The statutory Prevent guidance, including the guidance for Scotland, laid before Parliament on 12 March was approved by the House of Commons on Tuesday 24 March. No Scottish MP spoke in the debate. SNP MPs were not present for the debate.
The Counter-Terrorism and Security Act 2015 (Risk of Being Drawn into Terrorism) Amendment and Guidance) Regulations 2015 were approved by MPs without a vote. The regulations give effect to the Prevent duty guidance laid before Parliament on 12 March.
Opening the Commons debate, James Brokenshire (Minister of State for Security and Immigration) said:
"The purpose of the regulations is threefold. First, they amend schedules 6 and 7 to the 2015 Act to add Scottish bodies to the list of authorities that are subject to the Prevent duty and to those that are listed as partners to local authority panels, which are required to be in place by section 36. Those panels form part of the Channel programme—the deradicalisation programme—in England and Wales, and Prevent Professional Concerns in Scotland, which are programmes designed to provide support to those who are vulnerable to being drawn into terrorism.
Secondly, the regulations make a number of amendments to the Act that are consequential on adding those Scottish bodies. In particular they ensure that Scottish further and higher education institutions will have the same requirement to have particular regard to the need to ensure freedom of speech and the importance of academic freedom while complying with the Prevent duty as their counterparts in England and Wales. It has always been the Government’s intention that provisions in part 5 of the Act would apply to bodies in Scotland. We have consulted Scottish Ministers, and they are supportive of adding Scottish bodies to the duty."
In a reference to regulations on the vetting by universities of external speakers, removed from the Prevent Duty Guidance following pressure from the Lib Dems, James Brokenshire said:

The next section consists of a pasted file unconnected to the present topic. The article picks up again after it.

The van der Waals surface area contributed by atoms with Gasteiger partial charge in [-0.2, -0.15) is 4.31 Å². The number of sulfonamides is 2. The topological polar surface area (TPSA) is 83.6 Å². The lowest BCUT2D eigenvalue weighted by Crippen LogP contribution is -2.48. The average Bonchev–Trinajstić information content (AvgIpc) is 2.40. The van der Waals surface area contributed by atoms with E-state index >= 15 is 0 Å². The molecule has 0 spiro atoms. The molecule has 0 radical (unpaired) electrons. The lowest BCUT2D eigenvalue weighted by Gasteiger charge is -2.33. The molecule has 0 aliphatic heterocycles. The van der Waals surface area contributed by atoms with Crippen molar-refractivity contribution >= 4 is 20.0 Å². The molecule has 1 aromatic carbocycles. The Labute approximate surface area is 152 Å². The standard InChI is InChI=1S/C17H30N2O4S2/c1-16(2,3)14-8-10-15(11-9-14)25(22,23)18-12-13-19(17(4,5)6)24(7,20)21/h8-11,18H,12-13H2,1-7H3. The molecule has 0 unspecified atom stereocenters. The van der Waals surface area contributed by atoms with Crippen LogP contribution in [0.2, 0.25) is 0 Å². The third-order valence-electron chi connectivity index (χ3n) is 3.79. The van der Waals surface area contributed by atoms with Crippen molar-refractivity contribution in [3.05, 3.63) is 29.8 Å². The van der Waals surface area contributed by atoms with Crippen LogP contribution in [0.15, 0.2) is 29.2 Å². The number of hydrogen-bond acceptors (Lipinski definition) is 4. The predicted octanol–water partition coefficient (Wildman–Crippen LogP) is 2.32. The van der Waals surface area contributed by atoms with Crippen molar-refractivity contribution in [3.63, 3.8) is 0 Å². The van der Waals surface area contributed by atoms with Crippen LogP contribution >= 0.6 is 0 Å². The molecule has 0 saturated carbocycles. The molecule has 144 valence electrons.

"We shall use the time before the duty commences to produce further guidance on managing speakers and events in further and higher education institutions, and it will be for the next Government to bring that to Parliament early in the next Session for the approval of both Houses."
Diana Johnson (Shadow Minister for Home Affairs) said later in the debate:
"Let me briefly mention Scotland. It is good to see the inclusion of the Scottish organisations. I listened carefully to what the Minister said about the consultation with the Scottish Government and the inclusion of the various Scottish organisations, but I should like to ask him a question. There is separate guidance for the Scottish organisations, but I understand that it was not issued for full consultation. The Minister said earlier that there was a targeted process for the consultation. Will he explain what he meant by that?"
William Cash (Conservative) then said:
"Would the hon. Lady be good enough to tell us to what extent, if any, she has taken the opportunity to discover the views of the Scottish nationalists on this question? Has she had any indication of their views? They are not even here, but I am sure that she can provide us with a fairly good guess as to what they might think. We did hear Alex Salmond suggest the other day that they would be putting their foot down on matters that they thought were important to Scotland, in their own terms."
Diana Johnson responded:
"During the Bill’s passage, as the hon. Gentleman will know, members of the Scottish National party made a great deal of fuss about the involvement of the Scottish Government in consultation about the public institutions in Scotland that would be affected by the Prevent agenda. I was pleased to hear the Minister refer to the level of consultation that had taken place with the Scottish Government. I may be presuming too much, but perhaps the absence of members of the Scottish National party this afternoon means that they are fully content with what is being proposed. Obviously we must wait and see, but there is no one here to put an alternative case."
Diana Johnson - having a few minutes earlier criticised the new Prevent guidance for not going "as far as it should in meeting the pledges the Home Secretary made yesterday" - then went on to make some points that touch on fundamental flaws in the Prevent programme. She said:
"The definition of Islamic extremism is limited: an Islamic extremist is described as someone who is angry with the west and resents western intervention in wars in Muslim countries. The guidance talks of a 'them and us' rhetoric."